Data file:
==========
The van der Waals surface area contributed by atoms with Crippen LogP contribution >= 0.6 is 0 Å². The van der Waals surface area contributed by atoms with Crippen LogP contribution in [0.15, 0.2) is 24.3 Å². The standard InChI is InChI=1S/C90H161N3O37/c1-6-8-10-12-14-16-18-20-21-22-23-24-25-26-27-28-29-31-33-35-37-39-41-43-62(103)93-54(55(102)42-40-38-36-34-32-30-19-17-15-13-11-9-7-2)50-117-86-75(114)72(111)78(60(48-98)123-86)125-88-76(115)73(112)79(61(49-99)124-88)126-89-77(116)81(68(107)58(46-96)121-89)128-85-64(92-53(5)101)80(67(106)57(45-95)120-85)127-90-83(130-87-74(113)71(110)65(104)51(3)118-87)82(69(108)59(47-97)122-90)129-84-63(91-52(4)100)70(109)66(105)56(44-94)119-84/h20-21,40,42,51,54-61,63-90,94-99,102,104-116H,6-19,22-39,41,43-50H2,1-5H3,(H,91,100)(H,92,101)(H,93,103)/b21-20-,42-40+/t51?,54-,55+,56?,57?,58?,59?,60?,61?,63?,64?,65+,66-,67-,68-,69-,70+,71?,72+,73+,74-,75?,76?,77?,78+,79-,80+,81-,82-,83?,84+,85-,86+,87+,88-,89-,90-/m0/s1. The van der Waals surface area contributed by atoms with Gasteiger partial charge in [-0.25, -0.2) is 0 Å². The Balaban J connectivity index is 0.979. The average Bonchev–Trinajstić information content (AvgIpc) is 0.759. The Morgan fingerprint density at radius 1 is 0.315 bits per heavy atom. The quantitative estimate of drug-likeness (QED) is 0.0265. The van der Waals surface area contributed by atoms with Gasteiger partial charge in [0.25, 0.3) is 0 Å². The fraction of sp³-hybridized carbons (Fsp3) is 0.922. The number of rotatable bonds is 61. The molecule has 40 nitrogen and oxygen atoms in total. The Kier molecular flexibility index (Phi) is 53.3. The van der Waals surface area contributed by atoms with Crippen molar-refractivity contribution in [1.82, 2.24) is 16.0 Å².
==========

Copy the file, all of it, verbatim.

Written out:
The van der Waals surface area contributed by atoms with Crippen LogP contribution >= 0.6 is 0 Å². The van der Waals surface area contributed by atoms with Crippen LogP contribution in [0.15, 0.2) is 24.3 Å². The standard InChI is InChI=1S/C90H161N3O37/c1-6-8-10-12-14-16-18-20-21-22-23-24-25-26-27-28-29-31-33-35-37-39-41-43-62(103)93-54(55(102)42-40-38-36-34-32-30-19-17-15-13-11-9-7-2)50-117-86-75(114)72(111)78(60(48-98)123-86)125-88-76(115)73(112)79(61(49-99)124-88)126-89-77(116)81(68(107)58(46-96)121-89)128-85-64(92-53(5)101)80(67(106)57(45-95)120-85)127-90-83(130-87-74(113)71(110)65(104)51(3)118-87)82(69(108)59(47-97)122-90)129-84-63(91-52(4)100)70(109)66(105)56(44-94)119-84/h20-21,40,42,51,54-61,63-90,94-99,102,104-116H,6-19,22-39,41,43-50H2,1-5H3,(H,91,100)(H,92,101)(H,93,103)/b21-20-,42-40+/t51?,54-,55+,56?,57?,58?,59?,60?,61?,63?,64?,65+,66-,67-,68-,69-,70+,71?,72+,73+,74-,75?,76?,77?,78+,79-,80+,81-,82-,83?,84+,85-,86+,87+,88-,89-,90-/m0/s1. The van der Waals surface area contributed by atoms with Gasteiger partial charge in [-0.25, -0.2) is 0 Å². The Balaban J connectivity index is 0.979. The average Bonchev–Trinajstić information content (AvgIpc) is 0.759. The Morgan fingerprint density at radius 1 is 0.315 bits per heavy atom. The quantitative estimate of drug-likeness (QED) is 0.0265. The van der Waals surface area contributed by atoms with Gasteiger partial charge in [0.25, 0.3) is 0 Å². The fraction of sp³-hybridized carbons (Fsp3) is 0.922. The number of rotatable bonds is 61. The molecule has 40 nitrogen and oxygen atoms in total. The Kier molecular flexibility index (Phi) is 53.3. The van der Waals surface area contributed by atoms with Crippen molar-refractivity contribution in [1.82, 2.24) is 16.0 Å².